Chicago goes the extra mile to prettify its ugly reality.
Last Tuesday, we took the midnight train to Chicago.
It’s an easy ride, with a bedroom both ways — except I get the top bunk, which feels like I’m stuffed in a 1942 troop train heading off to battle the Nazis.
Getting up and down the ladder in cramped quarters gets tougher each year, especially when the train makes quick jerks and big sways (this isn’t France with smooth bullet trains — and our tracks are old and crooked, not unlike Goldman Sachs).
I picture myself crashing through the window some night and ending up in the gravel along some Godforsaken stretch of tracks.
But sleeping comes easy with the swaying back and forth. We’re like a bunch of babies nodding off in a supersized rocking chair.
The first call for breakfast in the dining car is at 6:30 a.m., with coffee and fresh red carnations on the tables and a choice of scrambled eggs or freshly cooked oatmeal with plump golden raisins.
Unlike stopping on the road to eat and losing time, the train allows a quadrupling of getting things done — you can simultaneously watch the miles go by, eat breakfast, listen to your wife and read the newspaper. Or it’s a quintuple if you’re also on the cell phone or the computer.
Near our destination and chugging through the Chicago rail yards, I noticed a story-high painting glorifying (!) Osama bin Laden on the concrete wall of an overpass amid the junk and litter. It’s a stylized picture, reminiscent of the old paintings of saints on church walls in Italy.
To some graffiti artist in this sorrier section of town, I suppose bin Laden is viewed as a hero of the dispossessed.
On the other side of the tracks, literally, in a cab on the way to our hotel, we were greeted with tens of thousands of tulips of every color in full bloom for miles in the city’s planters on Michigan Avenue.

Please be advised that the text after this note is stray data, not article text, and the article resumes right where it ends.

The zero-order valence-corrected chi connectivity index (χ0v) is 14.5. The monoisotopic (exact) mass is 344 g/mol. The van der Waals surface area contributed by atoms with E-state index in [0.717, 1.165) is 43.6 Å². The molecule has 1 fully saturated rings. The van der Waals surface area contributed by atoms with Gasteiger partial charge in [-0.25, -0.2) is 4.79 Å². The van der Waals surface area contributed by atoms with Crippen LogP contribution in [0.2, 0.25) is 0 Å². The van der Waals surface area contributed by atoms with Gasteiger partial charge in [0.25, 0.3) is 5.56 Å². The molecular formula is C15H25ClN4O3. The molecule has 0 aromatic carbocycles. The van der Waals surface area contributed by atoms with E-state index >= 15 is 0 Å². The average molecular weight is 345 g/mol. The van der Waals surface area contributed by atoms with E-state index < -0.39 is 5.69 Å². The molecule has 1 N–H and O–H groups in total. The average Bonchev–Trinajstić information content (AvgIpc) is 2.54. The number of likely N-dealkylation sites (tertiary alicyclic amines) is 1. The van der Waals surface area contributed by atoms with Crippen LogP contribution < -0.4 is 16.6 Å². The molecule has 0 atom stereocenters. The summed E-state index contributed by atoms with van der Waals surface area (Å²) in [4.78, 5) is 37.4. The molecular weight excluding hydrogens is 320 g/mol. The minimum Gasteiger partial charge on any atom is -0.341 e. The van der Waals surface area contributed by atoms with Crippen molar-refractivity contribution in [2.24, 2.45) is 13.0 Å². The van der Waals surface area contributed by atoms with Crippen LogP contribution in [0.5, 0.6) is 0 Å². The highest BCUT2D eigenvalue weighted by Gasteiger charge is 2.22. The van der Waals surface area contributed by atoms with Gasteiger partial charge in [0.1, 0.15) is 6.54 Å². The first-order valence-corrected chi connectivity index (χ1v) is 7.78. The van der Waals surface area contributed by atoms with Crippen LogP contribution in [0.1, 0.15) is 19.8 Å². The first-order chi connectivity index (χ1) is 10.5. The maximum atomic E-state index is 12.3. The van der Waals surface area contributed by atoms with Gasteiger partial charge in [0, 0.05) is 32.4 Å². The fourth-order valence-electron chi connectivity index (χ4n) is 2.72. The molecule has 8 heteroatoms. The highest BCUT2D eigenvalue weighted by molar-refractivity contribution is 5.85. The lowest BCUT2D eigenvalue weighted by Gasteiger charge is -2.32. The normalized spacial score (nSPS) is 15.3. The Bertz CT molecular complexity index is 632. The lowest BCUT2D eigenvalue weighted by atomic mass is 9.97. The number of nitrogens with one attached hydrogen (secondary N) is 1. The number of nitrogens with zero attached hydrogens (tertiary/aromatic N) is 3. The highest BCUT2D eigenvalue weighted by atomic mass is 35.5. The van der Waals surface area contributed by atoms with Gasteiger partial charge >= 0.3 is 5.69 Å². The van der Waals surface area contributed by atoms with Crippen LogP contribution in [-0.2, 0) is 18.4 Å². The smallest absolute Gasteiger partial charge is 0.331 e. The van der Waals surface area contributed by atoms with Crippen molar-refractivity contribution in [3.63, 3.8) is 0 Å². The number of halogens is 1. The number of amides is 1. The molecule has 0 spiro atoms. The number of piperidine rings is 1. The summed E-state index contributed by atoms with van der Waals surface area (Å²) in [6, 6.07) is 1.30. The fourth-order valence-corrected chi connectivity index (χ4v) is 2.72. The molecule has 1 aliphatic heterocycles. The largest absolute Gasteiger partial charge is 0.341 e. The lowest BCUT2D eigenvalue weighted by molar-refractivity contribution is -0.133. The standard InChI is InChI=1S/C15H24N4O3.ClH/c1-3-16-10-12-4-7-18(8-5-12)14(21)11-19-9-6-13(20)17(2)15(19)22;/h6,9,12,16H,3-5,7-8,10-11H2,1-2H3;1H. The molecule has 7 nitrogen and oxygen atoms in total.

Our hotel is the grand old Hilton Chicago, facing Lake Michigan, opened in 1927 with great fanfare. There’s a two-story Conrad Suite atop the hotel — separate in style from the rest of the building. Viewed from afar, it looks like an opulent old mansion erected on the roof. It’s $8,000 per night, plus tax.
The tulips on Michigan Avenue come with an annual maintenance cost of $250,000. They’ll be gone in a few days, replaced with thousands of summer bloomers, and then by truckloads of mums.
“Flowers make people calm,” said former Mayor Richard M. Daley, kicking off an effort in 1989 to make Chicago “the greenest city in America.”
The mayor probably had that backwards. Rather than tulips making people calm, I think calm people plant tulips, while the un-calm do things like crack.
Either way, the mayor put the flowers where the people were already calm, rather than in the killing fields of the city.
A man of faith in a godless age is hitting Americans where it hurts.
Mr. and Mrs. American Spectator Reader, let P.J. O’Rourke talk sense to your kids.
In Britain, defending your property can get you life.
The debacle of this president’s administration is both a cause and a symptom of the decline of American values. Unless Congress impeaches him, that decline will go on unchecked. An eminent jurist surveys the damage and assesses the chances for the recovery of our culture.
It won’t take long for conservatives to scratch this presidential wannabe off their 2008 scorecard.
The American Christmas, like the songs that celebrate it, makes room for everybody under the rainbow. Is that why so many people seem to be hostile to it?
Was the President done in by the economy, or by the politics of the economy?